Scottish Islands Explorer - has thankfully experienced growth

Friday, 24 January 2014

Second Best on Top of UK

It's Friday and millions are looking forward to fish & chips for lunch, tea or supper. What will be savoured by the staff of Frankie's Fish & Chip Shop, Brae (the UK's most northerly shop of its sort) is that they have been judged second best in the UK for their food. Read the Shetland News item to learn more, find out the winner and enjoy, not a meal, but a video about the shop and its supplies.

Scottish Islands Explorer - seldom used to wrap takeaways

Thursday, 23 January 2014

Vikings in Liverpool

The NorthLink ferry vessel, the Hamnavoe, has been to dry dock in Birkenhead for a re-fit and a repaint. Here it is passing through Liverpool on its way back to serving Orkney and Shetland. All being well - following a journey through the Irish Sea, along the western coast of Scotland, around Cape Wrath and into the Pentland Firth - it will be back in service tomorrow.

Scottish Islands Explorer -  re-fitted every eight weeks

Wednesday, 22 January 2014

Shetland Perspectives

The work of a photographer and his shop in Lerwick are being extended by an exhibition and a website. Dennis Coutts (above) is presenting a display of his work - Sixties Revisted - at the Bonhoga Gallery until Sunday 2 March. For insights into contemporary life and scenes in Shetland, go to the website of his son, John Coutts.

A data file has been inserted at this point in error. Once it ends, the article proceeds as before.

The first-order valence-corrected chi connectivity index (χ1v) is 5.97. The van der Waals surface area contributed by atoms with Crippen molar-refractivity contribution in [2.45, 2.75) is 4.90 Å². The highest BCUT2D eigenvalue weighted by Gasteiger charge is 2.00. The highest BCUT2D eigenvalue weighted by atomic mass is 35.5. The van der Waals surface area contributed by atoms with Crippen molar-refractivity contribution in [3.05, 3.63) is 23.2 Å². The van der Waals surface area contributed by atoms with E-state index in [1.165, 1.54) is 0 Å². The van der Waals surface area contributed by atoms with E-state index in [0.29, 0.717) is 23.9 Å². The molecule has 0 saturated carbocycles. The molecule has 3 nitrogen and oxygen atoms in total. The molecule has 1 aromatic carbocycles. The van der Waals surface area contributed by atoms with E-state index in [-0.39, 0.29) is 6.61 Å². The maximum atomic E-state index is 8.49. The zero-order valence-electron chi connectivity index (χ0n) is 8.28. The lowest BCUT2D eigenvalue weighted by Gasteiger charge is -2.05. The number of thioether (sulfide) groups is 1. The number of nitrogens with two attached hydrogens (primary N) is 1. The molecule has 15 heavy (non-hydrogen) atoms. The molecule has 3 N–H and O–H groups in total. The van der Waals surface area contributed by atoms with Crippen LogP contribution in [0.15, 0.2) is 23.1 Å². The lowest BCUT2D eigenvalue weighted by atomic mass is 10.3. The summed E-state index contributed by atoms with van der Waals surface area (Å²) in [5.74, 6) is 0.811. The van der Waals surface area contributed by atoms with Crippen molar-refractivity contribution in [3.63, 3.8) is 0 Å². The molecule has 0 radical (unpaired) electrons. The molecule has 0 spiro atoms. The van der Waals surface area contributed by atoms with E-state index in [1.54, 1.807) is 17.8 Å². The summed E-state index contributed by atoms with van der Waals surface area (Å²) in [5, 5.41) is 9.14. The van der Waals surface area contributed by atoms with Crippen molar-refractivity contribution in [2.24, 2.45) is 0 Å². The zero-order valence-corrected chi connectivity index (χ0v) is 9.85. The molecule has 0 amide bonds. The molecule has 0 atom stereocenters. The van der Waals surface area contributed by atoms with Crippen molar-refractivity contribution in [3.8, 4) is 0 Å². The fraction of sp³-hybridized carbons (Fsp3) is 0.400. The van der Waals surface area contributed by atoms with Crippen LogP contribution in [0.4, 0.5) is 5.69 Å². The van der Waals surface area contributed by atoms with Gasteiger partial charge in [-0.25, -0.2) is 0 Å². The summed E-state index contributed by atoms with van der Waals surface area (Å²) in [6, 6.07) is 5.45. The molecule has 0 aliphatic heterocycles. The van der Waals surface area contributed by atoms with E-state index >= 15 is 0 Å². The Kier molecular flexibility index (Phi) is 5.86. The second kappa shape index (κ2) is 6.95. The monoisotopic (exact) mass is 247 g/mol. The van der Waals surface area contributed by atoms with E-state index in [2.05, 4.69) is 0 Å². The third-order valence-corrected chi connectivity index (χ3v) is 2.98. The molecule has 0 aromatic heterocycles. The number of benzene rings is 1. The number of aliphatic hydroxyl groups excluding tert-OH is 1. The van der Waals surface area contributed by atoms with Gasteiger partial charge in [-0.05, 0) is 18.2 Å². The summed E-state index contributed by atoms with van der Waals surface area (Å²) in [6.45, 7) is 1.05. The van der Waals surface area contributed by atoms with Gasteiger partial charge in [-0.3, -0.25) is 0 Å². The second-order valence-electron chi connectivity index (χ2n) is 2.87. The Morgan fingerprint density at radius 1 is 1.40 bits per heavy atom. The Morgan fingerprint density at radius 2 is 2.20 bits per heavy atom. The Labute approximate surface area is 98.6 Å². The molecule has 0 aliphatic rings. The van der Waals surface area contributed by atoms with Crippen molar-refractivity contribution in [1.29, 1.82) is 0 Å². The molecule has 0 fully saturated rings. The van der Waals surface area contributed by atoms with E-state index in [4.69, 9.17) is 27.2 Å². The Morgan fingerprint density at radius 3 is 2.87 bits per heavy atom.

Scottish Islands Explorer - also involves a father-and-son partnership

Tuesday, 21 January 2014

Not an End Game

From the darkness of the interior of Ensay House there is a view to the shores of South Harris. The island of Ensay was well-wooded when raided by Norsemen, who killed the inhabitants and burned the trees. This led to soil erosion. However, the 460-acres, which the Sound of Harris ferry passes on its way to and from Leverburgh, recovered sufficiently to be farmed efficiently in the 19th Century. A horse-drawn precision seeder was introduced when dibbers were being used elsewhere. The large house was built in Edwardian times and renovated in 1991, while the small private chapel of Christ Church has been restored. So the end did not come a thousand years ago with the raids and the Old Norse words for 'ewe' and 'island' have been preserved in the name. Here's a view back to the house from beyond the chapel.